What do we mean when we talk about food security? Perhaps the topic is best understood by looking at food insecurity. Incredibly, in this age of global abundance, more than 800 million people, nearly 11% of the world’s population, suffer from hunger every day, not knowing how they will feed themselves and their families. These people live with food in-security.
By contrast, people with food security live with the knowledge that they have reliable access to adequate quantities of affordable and nutritious food, without fear of shortage now or in the future.
When SosteNica speaks about running a food security program at five rural elementary schools in Nicaragua, nutrition and sustainability provide our context. Our staff teaches young children, their parents, and teachers how to guarantee the production of adequate and nutritious food at school and at home, regardless of employment or economic circumstances.
Our staff employs a learn-by-doing pedagogy and embraces “agro-ecology” as their guide. Children learn that they can grow their own fruits and vegetables without recourse to expensive and dangerous chemical fertilizers, herbicides or insecticides. Healthy soil produces healthy plants. When children learn soil ecology, they are well on their way to becoming small-scale organic farmers.
As part of the homework, SosteNica encourages students to take the lessons learned at school and apply them to their family backyards. While we cannot require students to bring gardens to their families, many of our students have done just that.
One of the primordial lessons for a successful garden is the rational use of water. In each of SosteNica’s school gardens we have designed and installed a low pressure, gravity fed drip irrigation system. Students have installed and now operate drip irrigation systems that deliver only the amount of moisture needed without waste. Drips of water are delivered directly to the plant, when the plant can use it best. We also teach our students about the production and application of organic fertilizers, both foliar and directly to the plant’s roots.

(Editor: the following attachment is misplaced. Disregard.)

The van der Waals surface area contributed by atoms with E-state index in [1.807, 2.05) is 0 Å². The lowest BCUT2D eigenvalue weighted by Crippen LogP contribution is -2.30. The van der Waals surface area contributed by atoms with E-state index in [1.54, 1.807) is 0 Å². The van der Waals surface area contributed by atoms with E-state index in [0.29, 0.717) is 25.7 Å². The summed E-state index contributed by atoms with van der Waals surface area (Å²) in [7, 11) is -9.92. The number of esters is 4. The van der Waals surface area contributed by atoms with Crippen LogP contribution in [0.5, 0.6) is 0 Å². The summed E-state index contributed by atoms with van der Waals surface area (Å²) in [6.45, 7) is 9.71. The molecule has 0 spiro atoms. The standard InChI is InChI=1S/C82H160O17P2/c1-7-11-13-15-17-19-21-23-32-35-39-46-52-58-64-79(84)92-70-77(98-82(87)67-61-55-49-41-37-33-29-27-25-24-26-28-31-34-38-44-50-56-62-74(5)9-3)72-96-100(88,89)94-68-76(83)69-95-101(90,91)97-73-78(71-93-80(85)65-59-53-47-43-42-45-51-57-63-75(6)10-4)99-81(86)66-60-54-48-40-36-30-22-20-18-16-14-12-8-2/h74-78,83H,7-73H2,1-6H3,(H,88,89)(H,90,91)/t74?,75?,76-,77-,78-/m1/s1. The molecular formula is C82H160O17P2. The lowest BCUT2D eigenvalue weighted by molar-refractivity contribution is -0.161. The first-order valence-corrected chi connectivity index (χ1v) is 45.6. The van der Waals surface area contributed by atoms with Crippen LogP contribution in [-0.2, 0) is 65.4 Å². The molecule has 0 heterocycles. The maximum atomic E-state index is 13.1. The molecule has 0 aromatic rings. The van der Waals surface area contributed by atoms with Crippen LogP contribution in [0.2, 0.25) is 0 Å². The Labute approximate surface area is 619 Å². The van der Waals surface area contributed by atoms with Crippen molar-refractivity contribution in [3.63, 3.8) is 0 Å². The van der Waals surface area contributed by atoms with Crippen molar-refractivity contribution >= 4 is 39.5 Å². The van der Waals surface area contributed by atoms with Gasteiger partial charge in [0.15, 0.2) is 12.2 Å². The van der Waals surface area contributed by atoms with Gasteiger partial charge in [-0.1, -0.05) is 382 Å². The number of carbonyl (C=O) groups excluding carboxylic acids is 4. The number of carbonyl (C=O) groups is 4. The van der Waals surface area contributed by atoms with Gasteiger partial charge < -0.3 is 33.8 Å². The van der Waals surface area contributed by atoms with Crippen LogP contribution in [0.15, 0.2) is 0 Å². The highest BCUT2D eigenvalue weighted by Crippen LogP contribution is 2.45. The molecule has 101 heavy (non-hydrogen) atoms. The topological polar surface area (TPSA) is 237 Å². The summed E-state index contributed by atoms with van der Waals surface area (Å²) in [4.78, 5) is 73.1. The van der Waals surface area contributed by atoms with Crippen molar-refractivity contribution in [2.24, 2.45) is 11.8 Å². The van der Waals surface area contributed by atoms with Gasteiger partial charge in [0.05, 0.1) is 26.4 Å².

Throughout 2016, SosteNica staff made regular visits to teach elementary students in Copatepec (15 kilometers from Nagarote); Silvio Mayorga (8 km); Valle de Jesus (5 km); Betania (10 km) and la Chilama (12 km). In addition to the irrigation system, each school fenced in their garden and grew not fewer than ten crops. Over one hundred students learned garden management, while an additional 50 participated in our pilot art and drawing program.
SosteNica also supported all five schools in improving their sanitary facilities. We have not yet gotten composting toilets installed. Neither have we given up on that ambition.
For 2017, funds permitting, SosteNica will work with our students to develop a reforestation plan for nearby neighborhoods. This year we will add two additional schools, while maintaining the original five in production. The new schools to join the network will be San Antonio, and the urban Marvin Palacios School. With the addition of San Antonio, SosteNica will have a teaching presence in half of all rural elementary schools in the region of Nagarote.
The addition of an urban school (Marvin Palacios) advances an experimental pilot program – teaching gardening to children from the city. In all, we will serve 140 students this year, plus their teachers and parents. Our art classes will also be expanded to include 140 students, with a focus on natural resource conservation and recycling as themes. It’s a small number when compared to the numbers living with food insecurity across the globe…but these programs make an enormous difference in the lives of these children and their families.